§ 33.344. Requirement of anesthesia permit for nonparenteral premedication of dental patientsstatement of policy.
(a) Background. Section 11.2 of the act (63 P. S. § 130c) directs the Board to establish minimal training and education for the issuance of permits to dentists to administer general anesthesia, conscious sedation and analgesia on an outpatient basis. Definitions of these three terms appear in section 2 of the act (63 P. S. § 121). The definition of conscious sedation as a minimally depressed level of consciousness . . . produced by a pharmacologic or nonpharmacologic method, or combination thereof has raised the question of whether nonparenteral premedication of patients constitutes conscious sedation and thus triggers the permit requirement.
(b) Purpose. The Board regards section 11.2 of the act as expressing the legislative purpose of reducing the risk of death or injury to dental patients who receive anesthetic modalities on an outpatient basis. In view of that purpose, and of the encompassing definition of conscious sedation adopted by the legislature, the Board believes that the protection afforded by the act extends to patients who, owing to a depressed level of consciousness produced by premedication, are at greater risk during the dental procedure and the recovery period thereafter. The Board believes further that such an increase in patient risk as a result of premedication requires the dentist to have training in preventing, recognizing and managing complications and emergencies associated with conscious sedation. It is this training which the conscious sedation permit requirement is designed to ensure.
(c) Implementation. The Board recognizes that many variablessuch as dosage, time of administration and the patients physical and medical conditionbear on the effects of premedication during and after the dental procedure and that judgments as to these effects are the professional responsibility of the dentist. It is for the dentist therefore to determine whether premedication produces conscious sedation creating an increased risk of harm to the patient. If so, the dentist shall possess a restricted permit I or an unrestricted permit. In disciplinary proceedings brought against a dentist who has premedicated a patient without a permit, the Board will consider whether the average dentist in this Commonwealth, acting reasonably under the same circumstances, would have concluded, based on this section, the act and this chapter, that a permit was required.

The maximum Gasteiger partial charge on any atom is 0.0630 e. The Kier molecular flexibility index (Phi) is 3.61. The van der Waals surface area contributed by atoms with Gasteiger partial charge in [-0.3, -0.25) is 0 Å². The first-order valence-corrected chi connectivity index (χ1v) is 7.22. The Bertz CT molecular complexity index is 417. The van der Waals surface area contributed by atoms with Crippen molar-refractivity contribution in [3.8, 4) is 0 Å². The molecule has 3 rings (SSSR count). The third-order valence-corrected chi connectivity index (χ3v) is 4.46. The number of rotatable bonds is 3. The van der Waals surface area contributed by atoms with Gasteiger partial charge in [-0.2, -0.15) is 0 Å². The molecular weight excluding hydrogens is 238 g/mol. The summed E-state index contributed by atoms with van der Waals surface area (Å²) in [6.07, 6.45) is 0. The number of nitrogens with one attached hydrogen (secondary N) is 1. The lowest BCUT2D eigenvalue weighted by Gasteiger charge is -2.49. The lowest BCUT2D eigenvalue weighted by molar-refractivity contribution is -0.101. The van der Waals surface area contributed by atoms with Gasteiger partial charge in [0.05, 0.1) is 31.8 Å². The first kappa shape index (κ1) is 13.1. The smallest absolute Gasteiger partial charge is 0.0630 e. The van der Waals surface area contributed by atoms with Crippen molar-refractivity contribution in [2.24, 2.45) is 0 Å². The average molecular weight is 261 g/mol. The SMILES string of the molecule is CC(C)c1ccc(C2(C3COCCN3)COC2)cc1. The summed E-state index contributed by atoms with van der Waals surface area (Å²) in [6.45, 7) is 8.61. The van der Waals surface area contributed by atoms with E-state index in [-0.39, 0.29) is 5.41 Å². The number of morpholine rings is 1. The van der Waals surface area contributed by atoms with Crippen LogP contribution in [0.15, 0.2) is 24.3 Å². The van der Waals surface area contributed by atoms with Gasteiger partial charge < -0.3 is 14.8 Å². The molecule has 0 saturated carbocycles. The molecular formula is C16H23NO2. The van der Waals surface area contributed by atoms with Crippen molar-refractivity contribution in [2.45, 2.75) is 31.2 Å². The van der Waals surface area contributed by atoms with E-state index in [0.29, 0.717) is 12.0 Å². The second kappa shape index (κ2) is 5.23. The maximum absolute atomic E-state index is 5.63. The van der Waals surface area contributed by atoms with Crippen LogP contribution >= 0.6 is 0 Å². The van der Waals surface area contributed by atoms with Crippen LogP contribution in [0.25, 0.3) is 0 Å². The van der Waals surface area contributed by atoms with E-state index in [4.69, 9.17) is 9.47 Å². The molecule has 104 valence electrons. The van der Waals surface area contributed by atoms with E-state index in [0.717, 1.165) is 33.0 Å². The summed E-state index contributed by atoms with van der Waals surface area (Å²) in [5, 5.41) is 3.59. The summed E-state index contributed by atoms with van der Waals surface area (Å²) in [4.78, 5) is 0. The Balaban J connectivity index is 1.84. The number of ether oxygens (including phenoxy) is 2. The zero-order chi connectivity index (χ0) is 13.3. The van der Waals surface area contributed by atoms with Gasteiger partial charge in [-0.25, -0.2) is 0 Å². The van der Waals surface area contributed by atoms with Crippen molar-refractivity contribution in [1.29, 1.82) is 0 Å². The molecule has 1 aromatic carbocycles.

(d) Guidelines. The Board cannot provide absolute directives as to when a dentist is required to possess a permit before premedicating patients. The Board offers, however, the following guidelines concerning patients who, in its judgment, are most and least likely to require the protection afforded by the permit requirement:
(1) The Board regards pediatric patients, geriatric patients, patients with handicapping conditions and patients who are medically compromised as principal candidates for nonparenteral premedication as well as the groups most at risk from this modality. Dentists who premedicate patients from these groups are advised to consider most carefully whether the permit requirement applies.
(2) The Board regards persons not in the groups enumerated in paragraph (1), for whom nonparenteral premedications are used solely to reduce mild situational anxiety, or for whom analgesics are prescribed preoperatively to relieve dentally related pain, as generally incurring no increased risk of injury. In the absence of obvious risk, premedication of these patients is not considered conscious sedation for purposes of the permit requirement.
The provisions of this § 33.344 adopted December 8, 1989, effective December 9, 1989, 19 Pa.B. 5223.
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